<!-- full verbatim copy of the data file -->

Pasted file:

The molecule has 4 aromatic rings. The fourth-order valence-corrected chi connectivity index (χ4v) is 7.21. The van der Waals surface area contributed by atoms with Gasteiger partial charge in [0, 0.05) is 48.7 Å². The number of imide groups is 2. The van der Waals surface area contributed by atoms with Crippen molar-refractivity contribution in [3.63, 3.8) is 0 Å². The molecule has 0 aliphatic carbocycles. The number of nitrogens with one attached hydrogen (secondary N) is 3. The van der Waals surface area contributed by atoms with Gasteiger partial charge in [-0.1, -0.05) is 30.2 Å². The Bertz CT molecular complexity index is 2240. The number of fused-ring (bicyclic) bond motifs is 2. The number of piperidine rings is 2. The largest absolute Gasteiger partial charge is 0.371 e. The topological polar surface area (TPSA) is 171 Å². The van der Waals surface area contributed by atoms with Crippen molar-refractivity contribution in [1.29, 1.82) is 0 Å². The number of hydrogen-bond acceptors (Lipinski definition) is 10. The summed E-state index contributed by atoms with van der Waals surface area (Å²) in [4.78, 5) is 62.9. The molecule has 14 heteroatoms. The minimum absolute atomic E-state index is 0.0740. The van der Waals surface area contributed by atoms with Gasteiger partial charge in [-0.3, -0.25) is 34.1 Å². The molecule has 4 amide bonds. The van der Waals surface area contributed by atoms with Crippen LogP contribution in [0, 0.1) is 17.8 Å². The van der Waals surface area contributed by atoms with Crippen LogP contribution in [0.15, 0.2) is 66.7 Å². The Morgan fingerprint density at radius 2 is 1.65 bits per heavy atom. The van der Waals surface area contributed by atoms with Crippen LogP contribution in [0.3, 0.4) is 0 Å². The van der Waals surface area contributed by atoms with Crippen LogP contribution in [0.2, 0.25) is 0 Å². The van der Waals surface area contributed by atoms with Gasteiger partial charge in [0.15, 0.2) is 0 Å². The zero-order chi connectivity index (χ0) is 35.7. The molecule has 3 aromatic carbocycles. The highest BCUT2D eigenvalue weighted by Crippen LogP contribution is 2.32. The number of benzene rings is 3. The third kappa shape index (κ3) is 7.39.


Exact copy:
The molecule has 4 aromatic rings. The fourth-order valence-corrected chi connectivity index (χ4v) is 7.21. The van der Waals surface area contributed by atoms with Gasteiger partial charge in [0, 0.05) is 48.7 Å². The number of imide groups is 2. The van der Waals surface area contributed by atoms with Crippen molar-refractivity contribution in [3.63, 3.8) is 0 Å². The molecule has 0 aliphatic carbocycles. The number of nitrogens with one attached hydrogen (secondary N) is 3. The van der Waals surface area contributed by atoms with Gasteiger partial charge in [-0.1, -0.05) is 30.2 Å². The Bertz CT molecular complexity index is 2240. The number of fused-ring (bicyclic) bond motifs is 2. The number of piperidine rings is 2. The largest absolute Gasteiger partial charge is 0.371 e. The topological polar surface area (TPSA) is 171 Å². The van der Waals surface area contributed by atoms with Crippen molar-refractivity contribution in [1.29, 1.82) is 0 Å². The number of hydrogen-bond acceptors (Lipinski definition) is 10. The summed E-state index contributed by atoms with van der Waals surface area (Å²) in [4.78, 5) is 62.9. The molecule has 14 heteroatoms. The minimum absolute atomic E-state index is 0.0740. The van der Waals surface area contributed by atoms with Gasteiger partial charge in [-0.3, -0.25) is 34.1 Å². The molecule has 4 amide bonds. The van der Waals surface area contributed by atoms with Crippen LogP contribution in [0, 0.1) is 17.8 Å². The van der Waals surface area contributed by atoms with Crippen LogP contribution in [0.15, 0.2) is 66.7 Å². The Morgan fingerprint density at radius 2 is 1.65 bits per heavy atom. The van der Waals surface area contributed by atoms with Crippen LogP contribution in [0.3, 0.4) is 0 Å². The van der Waals surface area contributed by atoms with Crippen LogP contribution in [0.2, 0.25) is 0 Å². The van der Waals surface area contributed by atoms with Gasteiger partial charge in [0.15, 0.2) is 0 Å². The zero-order chi connectivity index (χ0) is 35.7. The molecule has 3 aromatic carbocycles. The highest BCUT2D eigenvalue weighted by Crippen LogP contribution is 2.32. The number of benzene rings is 3. The third kappa shape index (κ3) is 7.39.